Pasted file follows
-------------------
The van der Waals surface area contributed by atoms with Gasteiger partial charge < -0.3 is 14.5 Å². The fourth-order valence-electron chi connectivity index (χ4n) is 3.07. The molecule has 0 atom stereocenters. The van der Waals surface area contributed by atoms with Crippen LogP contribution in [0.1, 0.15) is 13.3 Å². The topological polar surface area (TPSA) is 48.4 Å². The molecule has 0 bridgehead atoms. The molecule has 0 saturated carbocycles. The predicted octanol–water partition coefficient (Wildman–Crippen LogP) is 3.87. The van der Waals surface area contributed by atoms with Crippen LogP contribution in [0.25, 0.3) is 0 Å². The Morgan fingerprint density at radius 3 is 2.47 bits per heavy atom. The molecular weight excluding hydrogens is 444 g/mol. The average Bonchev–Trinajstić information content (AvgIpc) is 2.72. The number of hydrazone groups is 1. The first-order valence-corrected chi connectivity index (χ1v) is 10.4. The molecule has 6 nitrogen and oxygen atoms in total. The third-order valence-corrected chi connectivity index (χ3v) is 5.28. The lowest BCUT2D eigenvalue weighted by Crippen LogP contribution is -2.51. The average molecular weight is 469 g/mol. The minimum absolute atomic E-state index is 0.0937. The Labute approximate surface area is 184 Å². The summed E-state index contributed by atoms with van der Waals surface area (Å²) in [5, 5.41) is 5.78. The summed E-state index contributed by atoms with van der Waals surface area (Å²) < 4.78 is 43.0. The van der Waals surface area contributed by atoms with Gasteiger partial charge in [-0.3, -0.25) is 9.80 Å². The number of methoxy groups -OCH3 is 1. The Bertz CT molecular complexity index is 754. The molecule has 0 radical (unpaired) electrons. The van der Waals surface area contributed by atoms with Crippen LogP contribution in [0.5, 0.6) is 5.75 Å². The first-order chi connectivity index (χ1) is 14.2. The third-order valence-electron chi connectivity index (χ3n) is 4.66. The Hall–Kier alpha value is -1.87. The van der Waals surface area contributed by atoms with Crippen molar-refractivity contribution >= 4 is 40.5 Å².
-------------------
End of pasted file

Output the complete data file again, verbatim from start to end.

The van der Waals surface area contributed by atoms with Gasteiger partial charge < -0.3 is 14.5 Å². The fourth-order valence-electron chi connectivity index (χ4n) is 3.07. The molecule has 0 atom stereocenters. The van der Waals surface area contributed by atoms with Crippen LogP contribution in [0.1, 0.15) is 13.3 Å². The topological polar surface area (TPSA) is 48.4 Å². The molecule has 0 bridgehead atoms. The molecule has 0 saturated carbocycles. The predicted octanol–water partition coefficient (Wildman–Crippen LogP) is 3.87. The van der Waals surface area contributed by atoms with Crippen LogP contribution in [0.25, 0.3) is 0 Å². The Morgan fingerprint density at radius 3 is 2.47 bits per heavy atom. The molecular weight excluding hydrogens is 444 g/mol. The average Bonchev–Trinajstić information content (AvgIpc) is 2.72. The number of hydrazone groups is 1. The first-order valence-corrected chi connectivity index (χ1v) is 10.4. The molecule has 6 nitrogen and oxygen atoms in total. The third-order valence-corrected chi connectivity index (χ3v) is 5.28. The lowest BCUT2D eigenvalue weighted by Crippen LogP contribution is -2.51. The average molecular weight is 469 g/mol. The minimum absolute atomic E-state index is 0.0937. The Labute approximate surface area is 184 Å². The summed E-state index contributed by atoms with van der Waals surface area (Å²) in [5, 5.41) is 5.78. The summed E-state index contributed by atoms with van der Waals surface area (Å²) < 4.78 is 43.0. The van der Waals surface area contributed by atoms with Gasteiger partial charge in [-0.3, -0.25) is 9.80 Å². The number of methoxy groups -OCH3 is 1. The Bertz CT molecular complexity index is 754. The molecule has 0 radical (unpaired) electrons. The van der Waals surface area contributed by atoms with Crippen LogP contribution in [0.5, 0.6) is 5.75 Å². The first-order chi connectivity index (χ1) is 14.2. The third-order valence-electron chi connectivity index (χ3n) is 4.66. The Hall–Kier alpha value is -1.87. The van der Waals surface area contributed by atoms with Crippen molar-refractivity contribution >= 4 is 40.5 Å².